Skip to main content
Skip to main content

Research Programs

Skip to main content


animation of a helicopter rotor blade rotating

Wind tunnel test measurements, flight test measurements, and analytical prediction play a key role in the development of new rotor systems. Tests are typically performed using a range of rotor system sizes and wind tunnel test facilities. To assure the accuracy of wind tunnel testing methodology, a validation study used test results from model- and full-scale tests in comparison with flight test data under the Rotor Data Correlation Task of the U.S. Army/German Memorandum of Understanding on Cooperative Research in the Field of Helicopter Aeromechanics. This comparison determined of the ability to accurately predict helicopter flight behavior from wind tunnel experiments and the influence of the test facility on these results. Experimental data from a series of wind tunnel tests, including both model- and full-scale experiments, were studied to determine the extent to which wind tunnel test results can be used to predict flight behavior.

A series of flight tests was conducted at the Deutsche Forschungsanstalt für Luft- und Raumfahrt e.V. (DLR) in the spring and autumn of 1992 using a BO-105 helicopter in Braunschweig, Germany. These flights were conducted at various altitudes and speeds for steady level flight. Upon completion of the flight test program, the data were reduced and evaluated to identify a series of test conditions for the full-scale NASA 40- by 80-Foot Wind Tunnel test program, which was conducted during the winter of 1993 and a 40 percent scale-model test in the German-Dutch Wind Tunnel (DNW) that was conducted in February 1995.

Flight Testing

small image of a helicopter in flight The primary task for the flight test program was to define test points for a wind tunnel test in the 40- by 80-Foot Wind Tunnel and subsequent testing of a 40 percent scale-model in the DNW. In conducting the flight tests, careful attention to the establishment of a flight condition was essential. Post test data evaluation was also very important to determine the test conditions for the subsequent wind tunnel tests.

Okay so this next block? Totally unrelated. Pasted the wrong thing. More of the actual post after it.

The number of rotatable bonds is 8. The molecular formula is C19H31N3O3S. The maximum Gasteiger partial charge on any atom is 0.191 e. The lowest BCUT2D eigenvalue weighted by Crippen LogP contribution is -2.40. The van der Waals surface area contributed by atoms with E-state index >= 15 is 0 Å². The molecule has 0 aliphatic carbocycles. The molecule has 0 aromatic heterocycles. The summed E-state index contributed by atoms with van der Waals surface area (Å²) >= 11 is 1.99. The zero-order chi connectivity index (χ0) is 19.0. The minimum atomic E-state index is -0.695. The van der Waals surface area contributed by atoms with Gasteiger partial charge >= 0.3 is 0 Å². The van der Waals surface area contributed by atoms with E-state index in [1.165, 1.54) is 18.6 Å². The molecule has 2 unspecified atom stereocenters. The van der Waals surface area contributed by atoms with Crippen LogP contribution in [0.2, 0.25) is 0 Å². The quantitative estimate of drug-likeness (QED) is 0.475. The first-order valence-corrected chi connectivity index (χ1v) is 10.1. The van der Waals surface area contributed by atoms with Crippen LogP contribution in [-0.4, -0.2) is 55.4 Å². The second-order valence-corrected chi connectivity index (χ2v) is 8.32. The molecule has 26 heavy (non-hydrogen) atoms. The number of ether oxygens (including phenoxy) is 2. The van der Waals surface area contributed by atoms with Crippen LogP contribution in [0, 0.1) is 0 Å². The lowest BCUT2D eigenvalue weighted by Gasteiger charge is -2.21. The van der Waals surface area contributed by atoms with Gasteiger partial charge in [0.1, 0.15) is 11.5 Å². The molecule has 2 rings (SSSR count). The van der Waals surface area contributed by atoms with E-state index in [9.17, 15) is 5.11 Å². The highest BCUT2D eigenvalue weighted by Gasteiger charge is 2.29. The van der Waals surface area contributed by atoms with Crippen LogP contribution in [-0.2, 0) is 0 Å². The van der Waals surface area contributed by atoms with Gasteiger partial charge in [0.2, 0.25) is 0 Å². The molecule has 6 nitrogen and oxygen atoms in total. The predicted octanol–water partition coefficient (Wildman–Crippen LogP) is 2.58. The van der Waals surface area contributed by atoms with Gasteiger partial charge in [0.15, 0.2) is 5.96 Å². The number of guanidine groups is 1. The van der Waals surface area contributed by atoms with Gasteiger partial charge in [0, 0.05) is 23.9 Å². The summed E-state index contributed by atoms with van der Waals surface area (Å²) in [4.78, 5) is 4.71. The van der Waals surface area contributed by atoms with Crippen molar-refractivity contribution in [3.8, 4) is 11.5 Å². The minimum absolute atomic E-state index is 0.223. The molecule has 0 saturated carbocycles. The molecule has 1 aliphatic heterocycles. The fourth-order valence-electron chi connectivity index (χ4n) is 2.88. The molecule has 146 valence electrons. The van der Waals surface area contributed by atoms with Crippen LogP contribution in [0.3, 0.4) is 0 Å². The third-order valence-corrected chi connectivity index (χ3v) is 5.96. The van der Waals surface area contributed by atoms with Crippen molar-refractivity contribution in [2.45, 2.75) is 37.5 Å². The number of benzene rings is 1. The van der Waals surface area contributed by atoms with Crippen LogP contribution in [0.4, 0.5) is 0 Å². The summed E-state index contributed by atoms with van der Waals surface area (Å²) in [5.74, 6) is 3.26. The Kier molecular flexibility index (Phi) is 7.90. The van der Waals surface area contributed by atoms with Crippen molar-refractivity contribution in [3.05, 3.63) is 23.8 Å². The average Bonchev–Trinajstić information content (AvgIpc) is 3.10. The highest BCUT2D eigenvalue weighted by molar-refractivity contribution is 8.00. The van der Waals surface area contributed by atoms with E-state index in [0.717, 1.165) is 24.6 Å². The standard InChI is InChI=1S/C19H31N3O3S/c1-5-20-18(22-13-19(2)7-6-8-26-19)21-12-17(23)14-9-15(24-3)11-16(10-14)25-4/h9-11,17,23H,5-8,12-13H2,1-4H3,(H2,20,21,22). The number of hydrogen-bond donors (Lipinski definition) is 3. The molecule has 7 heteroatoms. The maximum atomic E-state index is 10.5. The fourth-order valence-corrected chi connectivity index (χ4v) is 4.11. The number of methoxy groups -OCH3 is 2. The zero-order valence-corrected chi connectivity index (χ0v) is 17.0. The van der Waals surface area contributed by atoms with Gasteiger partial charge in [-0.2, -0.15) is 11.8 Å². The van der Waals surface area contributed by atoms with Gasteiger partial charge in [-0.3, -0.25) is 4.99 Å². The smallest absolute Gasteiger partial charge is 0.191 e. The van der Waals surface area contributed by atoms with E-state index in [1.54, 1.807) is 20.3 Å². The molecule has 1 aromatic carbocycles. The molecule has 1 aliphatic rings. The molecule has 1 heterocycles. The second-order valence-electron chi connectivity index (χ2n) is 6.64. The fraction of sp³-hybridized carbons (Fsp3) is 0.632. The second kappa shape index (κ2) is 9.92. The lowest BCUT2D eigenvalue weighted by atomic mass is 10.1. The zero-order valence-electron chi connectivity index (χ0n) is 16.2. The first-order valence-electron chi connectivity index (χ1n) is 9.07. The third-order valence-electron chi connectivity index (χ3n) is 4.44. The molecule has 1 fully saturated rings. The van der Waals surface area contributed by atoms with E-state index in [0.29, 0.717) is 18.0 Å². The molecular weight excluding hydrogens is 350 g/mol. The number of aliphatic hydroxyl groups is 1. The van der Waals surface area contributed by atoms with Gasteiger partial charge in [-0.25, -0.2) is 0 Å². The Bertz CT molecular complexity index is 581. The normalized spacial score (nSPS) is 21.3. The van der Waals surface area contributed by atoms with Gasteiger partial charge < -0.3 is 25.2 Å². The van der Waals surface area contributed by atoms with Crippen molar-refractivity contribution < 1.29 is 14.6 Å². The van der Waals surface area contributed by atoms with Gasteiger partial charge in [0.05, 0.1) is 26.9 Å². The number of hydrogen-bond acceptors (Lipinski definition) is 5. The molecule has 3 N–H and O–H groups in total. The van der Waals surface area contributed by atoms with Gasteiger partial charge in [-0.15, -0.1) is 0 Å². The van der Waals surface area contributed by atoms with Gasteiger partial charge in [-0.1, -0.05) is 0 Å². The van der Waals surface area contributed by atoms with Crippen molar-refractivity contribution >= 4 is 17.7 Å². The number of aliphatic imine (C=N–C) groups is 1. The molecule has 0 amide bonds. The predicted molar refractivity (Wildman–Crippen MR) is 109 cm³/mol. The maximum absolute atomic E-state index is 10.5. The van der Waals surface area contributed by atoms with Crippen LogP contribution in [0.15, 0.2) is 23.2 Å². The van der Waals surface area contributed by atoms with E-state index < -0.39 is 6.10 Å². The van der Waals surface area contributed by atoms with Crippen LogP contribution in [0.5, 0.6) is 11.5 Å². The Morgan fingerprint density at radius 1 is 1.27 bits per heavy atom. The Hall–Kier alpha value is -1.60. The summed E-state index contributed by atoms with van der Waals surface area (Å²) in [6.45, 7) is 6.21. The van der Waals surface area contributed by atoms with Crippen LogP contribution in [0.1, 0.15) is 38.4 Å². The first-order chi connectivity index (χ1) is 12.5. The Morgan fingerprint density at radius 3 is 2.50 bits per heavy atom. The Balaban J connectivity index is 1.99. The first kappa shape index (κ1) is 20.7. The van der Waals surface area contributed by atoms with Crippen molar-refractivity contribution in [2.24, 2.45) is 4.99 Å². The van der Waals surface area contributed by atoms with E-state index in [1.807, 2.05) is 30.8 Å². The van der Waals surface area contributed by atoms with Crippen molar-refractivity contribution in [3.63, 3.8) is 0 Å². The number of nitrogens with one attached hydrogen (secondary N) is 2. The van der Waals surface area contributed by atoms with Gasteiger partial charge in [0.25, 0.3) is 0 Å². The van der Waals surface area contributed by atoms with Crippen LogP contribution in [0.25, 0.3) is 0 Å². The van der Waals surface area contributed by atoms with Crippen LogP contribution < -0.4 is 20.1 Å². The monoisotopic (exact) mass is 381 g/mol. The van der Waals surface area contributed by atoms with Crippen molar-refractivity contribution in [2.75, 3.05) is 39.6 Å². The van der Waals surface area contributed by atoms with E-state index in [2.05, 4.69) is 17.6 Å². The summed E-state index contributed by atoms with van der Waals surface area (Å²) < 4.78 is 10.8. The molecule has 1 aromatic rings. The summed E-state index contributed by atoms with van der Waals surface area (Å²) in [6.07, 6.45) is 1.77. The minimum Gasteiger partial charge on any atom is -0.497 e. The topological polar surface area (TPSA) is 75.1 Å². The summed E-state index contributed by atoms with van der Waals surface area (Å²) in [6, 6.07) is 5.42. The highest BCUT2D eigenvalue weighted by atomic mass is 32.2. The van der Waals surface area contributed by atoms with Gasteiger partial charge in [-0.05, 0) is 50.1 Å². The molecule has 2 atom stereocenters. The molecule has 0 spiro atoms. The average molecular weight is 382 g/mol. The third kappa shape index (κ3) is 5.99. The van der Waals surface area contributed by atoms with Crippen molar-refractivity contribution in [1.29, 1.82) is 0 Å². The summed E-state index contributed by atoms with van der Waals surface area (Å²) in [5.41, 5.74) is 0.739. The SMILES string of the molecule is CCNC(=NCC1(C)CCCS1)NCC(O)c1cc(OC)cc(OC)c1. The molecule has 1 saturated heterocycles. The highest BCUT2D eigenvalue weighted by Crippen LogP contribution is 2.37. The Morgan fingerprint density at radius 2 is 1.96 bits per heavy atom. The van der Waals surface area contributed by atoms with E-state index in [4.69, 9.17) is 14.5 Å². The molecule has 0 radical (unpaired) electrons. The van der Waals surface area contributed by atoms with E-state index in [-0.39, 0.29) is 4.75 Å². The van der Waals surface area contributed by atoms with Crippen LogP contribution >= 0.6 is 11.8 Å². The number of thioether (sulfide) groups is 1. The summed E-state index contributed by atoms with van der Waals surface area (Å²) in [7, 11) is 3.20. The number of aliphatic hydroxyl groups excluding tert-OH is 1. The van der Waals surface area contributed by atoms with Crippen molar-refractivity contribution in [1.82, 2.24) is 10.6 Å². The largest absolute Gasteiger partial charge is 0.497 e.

The BO-105 aircraft used in the flight test program is one of two BO-105 helicopters at the DLR Institute of Flight Mechanics in Braunschweig, Germany. The BO-105 is 5000 lb gross weight aircraft with a maximum sea level speed of 145 knots. Included on the aircraft was an onboard data acquisition system with a sampling rate of 200 Hz. Data were digitized and stored on a removable hard disk during the flight. The removable hard disk was later used to transfer data to another computer system for post-processing.

The BO-105 flight tests were performed for level flight only at three different flight (altitude) levels. To get a wide data base for application to the wind tunnel rotor tests, the flight tests were performed for the following conditions; 1) horizontal speed range from hover (OGE) to maximum speed with a stepsize of 10 knots, 2) three different altitudes, 3) two center-of-gravity (c/g) positions (baseline position, and 121 lb mass at the tail), and 4) three different main rotor RPM's in hover (95 percent, 100 percent, and 102 percent).

Full-Scale Wind Tunnel Testing

image of the Rotor Test Apparatus in the 40 y 80 foot wind tunnelThe primary objective of this test program was to create a data base for full-scale hingeless rotor performance and structural blade loads over a wide range of rotor thrusts and tunnel velocity. A secondary objective was to investigate the ability to match flight test measurements in the wind tunnel based on the results of a BO-105 flight test program, conducted by the DLR in Braunschweig, Germany. Rotor performance and structural blade loads data for tunnel velocities from hover to 170 knots and thrust coefficients (CT/sigma) from 0.0 to 0.12 were acquired in the NASA Ames 40- by 80-Foot Wind Tunnel. A limited amount of data were acquired for simulated steady level flight conditions (CT/sigma = 0.071 and 0.089) from 40 knots to 130 knots.